Today Sensei Bottomms told the class that this year is the year of martial arts courtesy in our dojo. We will be paying close attention to rank in the dojo and the higher belts will each be given a lower belt to work with. I think that's such a great idea, and the courtesy, too. Our dojo is very traditional and respect within the dojo is very important. It also transfers to life outside the dojo as well, and if we are ever in other dojos. It's just about respect for each other overall and I really, really dig that.

I've been really focusing on hara work lately, and it seems to be paying off. I found this beautiful crane Qi Gong form on youtube and will do my best to do it every day. My life right now really needs a little slowness, a little focus. The massage business is crazy, the martial arts is tough, and when I go home I need those few breaths to just slow down and be present for my family. Balance has been tough to find, and hubby is feeling a little frustrated with how much my mind has been on MA lately. But that's the way it is, that's how I live, and it will always be that way. The trick is not to let the MA get in the way, but to be present within my life. I'm getting there, but it's been a small battle. Time to change battle to something else.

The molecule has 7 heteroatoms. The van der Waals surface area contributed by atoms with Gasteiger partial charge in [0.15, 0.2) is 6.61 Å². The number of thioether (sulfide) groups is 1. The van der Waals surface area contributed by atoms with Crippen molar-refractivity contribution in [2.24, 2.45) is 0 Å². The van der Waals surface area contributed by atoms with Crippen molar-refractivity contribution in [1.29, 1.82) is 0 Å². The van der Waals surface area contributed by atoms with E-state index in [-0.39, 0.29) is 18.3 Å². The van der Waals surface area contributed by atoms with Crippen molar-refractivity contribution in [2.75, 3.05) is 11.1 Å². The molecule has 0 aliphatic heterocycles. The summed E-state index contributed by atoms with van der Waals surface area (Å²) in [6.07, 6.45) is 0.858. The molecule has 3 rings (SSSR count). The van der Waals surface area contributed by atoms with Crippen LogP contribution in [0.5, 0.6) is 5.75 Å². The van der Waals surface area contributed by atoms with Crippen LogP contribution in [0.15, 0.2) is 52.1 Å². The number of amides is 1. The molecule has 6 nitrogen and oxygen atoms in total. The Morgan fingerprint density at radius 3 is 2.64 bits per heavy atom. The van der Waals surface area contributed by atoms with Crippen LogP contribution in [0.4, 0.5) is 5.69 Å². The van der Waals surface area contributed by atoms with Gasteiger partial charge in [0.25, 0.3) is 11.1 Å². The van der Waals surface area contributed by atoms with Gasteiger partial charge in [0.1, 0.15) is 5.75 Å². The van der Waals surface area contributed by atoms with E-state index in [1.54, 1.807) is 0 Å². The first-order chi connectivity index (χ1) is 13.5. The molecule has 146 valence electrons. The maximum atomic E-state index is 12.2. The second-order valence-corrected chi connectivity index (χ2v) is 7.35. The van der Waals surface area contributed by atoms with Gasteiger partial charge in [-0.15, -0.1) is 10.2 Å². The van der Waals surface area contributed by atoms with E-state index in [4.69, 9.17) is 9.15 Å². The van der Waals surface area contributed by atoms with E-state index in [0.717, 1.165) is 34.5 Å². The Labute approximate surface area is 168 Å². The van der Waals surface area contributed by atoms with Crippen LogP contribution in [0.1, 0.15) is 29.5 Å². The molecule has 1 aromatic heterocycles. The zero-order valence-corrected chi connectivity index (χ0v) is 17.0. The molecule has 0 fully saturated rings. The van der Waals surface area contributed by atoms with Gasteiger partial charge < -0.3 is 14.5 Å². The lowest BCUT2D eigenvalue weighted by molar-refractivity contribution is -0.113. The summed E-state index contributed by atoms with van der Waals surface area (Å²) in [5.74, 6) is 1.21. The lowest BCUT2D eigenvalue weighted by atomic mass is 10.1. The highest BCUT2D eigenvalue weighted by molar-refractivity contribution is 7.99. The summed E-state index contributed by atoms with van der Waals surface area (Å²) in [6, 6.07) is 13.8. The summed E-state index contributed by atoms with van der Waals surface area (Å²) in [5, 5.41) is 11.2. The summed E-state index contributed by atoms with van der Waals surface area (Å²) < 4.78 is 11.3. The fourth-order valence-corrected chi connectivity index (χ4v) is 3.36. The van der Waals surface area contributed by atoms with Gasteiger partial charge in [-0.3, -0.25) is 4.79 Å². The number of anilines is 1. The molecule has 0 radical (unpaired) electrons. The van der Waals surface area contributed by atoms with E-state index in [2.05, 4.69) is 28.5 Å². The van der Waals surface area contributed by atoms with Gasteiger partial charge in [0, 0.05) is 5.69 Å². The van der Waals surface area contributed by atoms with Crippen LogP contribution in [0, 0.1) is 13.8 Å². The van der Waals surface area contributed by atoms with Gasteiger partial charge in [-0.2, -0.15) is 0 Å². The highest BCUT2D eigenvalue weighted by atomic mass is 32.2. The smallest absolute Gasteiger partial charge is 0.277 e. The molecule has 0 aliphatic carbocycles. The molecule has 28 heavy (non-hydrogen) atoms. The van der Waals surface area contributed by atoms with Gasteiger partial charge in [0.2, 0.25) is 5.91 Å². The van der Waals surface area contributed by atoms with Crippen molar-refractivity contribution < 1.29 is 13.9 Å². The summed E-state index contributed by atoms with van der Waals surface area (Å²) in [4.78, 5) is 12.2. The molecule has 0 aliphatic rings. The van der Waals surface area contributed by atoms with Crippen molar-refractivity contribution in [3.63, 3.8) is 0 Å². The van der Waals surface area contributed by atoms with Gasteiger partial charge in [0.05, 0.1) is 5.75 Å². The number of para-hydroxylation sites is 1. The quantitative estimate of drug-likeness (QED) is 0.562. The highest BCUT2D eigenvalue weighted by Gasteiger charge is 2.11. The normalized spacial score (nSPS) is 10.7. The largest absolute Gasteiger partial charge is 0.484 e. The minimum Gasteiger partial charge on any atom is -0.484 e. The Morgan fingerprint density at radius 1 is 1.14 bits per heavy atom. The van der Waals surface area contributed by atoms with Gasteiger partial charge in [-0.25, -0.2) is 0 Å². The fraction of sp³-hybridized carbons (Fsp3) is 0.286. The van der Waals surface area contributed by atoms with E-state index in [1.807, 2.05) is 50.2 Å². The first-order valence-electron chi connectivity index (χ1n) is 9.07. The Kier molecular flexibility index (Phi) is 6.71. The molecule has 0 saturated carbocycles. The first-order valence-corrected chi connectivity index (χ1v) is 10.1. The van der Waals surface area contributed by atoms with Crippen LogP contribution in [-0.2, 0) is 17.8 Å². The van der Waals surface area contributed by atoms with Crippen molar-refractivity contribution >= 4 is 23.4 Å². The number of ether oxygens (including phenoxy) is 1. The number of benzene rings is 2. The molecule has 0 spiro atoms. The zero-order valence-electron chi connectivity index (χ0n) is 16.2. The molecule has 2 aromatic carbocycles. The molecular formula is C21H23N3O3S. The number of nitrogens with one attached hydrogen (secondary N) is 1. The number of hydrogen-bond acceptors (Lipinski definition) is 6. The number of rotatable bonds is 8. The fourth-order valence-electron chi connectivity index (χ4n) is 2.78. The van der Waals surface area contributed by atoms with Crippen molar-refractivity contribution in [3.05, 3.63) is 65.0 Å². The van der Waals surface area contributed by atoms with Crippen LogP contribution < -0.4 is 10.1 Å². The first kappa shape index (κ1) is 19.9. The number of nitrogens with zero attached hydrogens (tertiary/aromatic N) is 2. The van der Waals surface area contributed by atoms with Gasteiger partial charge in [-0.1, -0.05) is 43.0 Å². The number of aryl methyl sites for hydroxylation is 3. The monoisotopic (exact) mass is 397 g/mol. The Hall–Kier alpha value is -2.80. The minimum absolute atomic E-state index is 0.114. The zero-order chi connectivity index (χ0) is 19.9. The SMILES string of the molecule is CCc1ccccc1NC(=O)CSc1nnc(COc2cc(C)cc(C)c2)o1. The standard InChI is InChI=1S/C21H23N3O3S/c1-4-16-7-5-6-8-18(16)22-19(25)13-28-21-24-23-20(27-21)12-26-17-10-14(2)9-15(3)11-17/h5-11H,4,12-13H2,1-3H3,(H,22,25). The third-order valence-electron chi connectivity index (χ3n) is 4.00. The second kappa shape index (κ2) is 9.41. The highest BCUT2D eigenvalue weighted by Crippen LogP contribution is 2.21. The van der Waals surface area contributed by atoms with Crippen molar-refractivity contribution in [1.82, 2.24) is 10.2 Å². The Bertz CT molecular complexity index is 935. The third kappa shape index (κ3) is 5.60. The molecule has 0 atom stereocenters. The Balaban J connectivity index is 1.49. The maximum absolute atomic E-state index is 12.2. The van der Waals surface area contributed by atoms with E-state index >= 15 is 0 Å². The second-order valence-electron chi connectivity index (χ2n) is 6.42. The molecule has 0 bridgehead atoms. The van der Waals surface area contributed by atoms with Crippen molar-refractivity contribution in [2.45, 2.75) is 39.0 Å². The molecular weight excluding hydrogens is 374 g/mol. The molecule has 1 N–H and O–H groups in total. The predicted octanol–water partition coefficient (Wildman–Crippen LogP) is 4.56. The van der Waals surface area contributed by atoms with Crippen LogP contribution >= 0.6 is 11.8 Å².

Thursday, August 16, 2007

Being the teacher